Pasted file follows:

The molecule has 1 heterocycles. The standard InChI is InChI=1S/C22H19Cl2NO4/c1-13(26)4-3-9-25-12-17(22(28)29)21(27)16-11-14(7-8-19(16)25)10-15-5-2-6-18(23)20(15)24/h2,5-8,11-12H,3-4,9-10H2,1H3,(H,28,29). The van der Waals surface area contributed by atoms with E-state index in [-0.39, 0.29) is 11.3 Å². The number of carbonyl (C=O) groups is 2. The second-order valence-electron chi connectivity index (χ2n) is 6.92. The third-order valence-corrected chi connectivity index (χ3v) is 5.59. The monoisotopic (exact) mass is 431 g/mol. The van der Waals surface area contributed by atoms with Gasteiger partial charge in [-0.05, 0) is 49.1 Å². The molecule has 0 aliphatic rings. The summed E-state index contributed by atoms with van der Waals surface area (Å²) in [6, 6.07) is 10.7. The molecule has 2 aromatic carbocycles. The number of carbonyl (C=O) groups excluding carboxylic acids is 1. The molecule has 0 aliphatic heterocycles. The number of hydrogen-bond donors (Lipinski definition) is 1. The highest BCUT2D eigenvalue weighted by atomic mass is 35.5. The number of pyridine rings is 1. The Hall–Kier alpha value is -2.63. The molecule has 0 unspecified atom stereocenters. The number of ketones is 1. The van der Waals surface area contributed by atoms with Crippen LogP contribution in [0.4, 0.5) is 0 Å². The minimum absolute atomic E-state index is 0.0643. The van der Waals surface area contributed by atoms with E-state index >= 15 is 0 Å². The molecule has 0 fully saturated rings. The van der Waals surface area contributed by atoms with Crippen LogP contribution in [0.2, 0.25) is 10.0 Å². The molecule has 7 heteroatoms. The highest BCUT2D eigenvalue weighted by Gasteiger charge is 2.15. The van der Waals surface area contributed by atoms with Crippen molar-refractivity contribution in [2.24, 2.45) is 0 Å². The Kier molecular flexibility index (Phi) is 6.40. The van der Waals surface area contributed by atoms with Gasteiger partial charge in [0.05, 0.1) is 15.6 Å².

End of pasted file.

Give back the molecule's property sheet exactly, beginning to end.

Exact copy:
The molecule has 1 heterocycles. The standard InChI is InChI=1S/C22H19Cl2NO4/c1-13(26)4-3-9-25-12-17(22(28)29)21(27)16-11-14(7-8-19(16)25)10-15-5-2-6-18(23)20(15)24/h2,5-8,11-12H,3-4,9-10H2,1H3,(H,28,29). The van der Waals surface area contributed by atoms with E-state index in [-0.39, 0.29) is 11.3 Å². The number of carbonyl (C=O) groups is 2. The second-order valence-electron chi connectivity index (χ2n) is 6.92. The third-order valence-corrected chi connectivity index (χ3v) is 5.59. The monoisotopic (exact) mass is 431 g/mol. The van der Waals surface area contributed by atoms with Gasteiger partial charge in [-0.05, 0) is 49.1 Å². The molecule has 0 aliphatic rings. The summed E-state index contributed by atoms with van der Waals surface area (Å²) in [6, 6.07) is 10.7. The molecule has 2 aromatic carbocycles. The number of carbonyl (C=O) groups excluding carboxylic acids is 1. The molecule has 0 aliphatic heterocycles. The number of hydrogen-bond donors (Lipinski definition) is 1. The highest BCUT2D eigenvalue weighted by atomic mass is 35.5. The number of pyridine rings is 1. The Hall–Kier alpha value is -2.63. The molecule has 0 unspecified atom stereocenters. The number of ketones is 1. The van der Waals surface area contributed by atoms with Crippen LogP contribution in [0.4, 0.5) is 0 Å². The minimum absolute atomic E-state index is 0.0643. The van der Waals surface area contributed by atoms with E-state index >= 15 is 0 Å². The molecule has 0 fully saturated rings. The van der Waals surface area contributed by atoms with Crippen LogP contribution in [0.2, 0.25) is 10.0 Å². The molecule has 7 heteroatoms. The highest BCUT2D eigenvalue weighted by Gasteiger charge is 2.15. The van der Waals surface area contributed by atoms with Crippen molar-refractivity contribution in [2.24, 2.45) is 0 Å². The Kier molecular flexibility index (Phi) is 6.40. The van der Waals surface area contributed by atoms with Gasteiger partial charge in [0.05, 0.1) is 15.6 Å².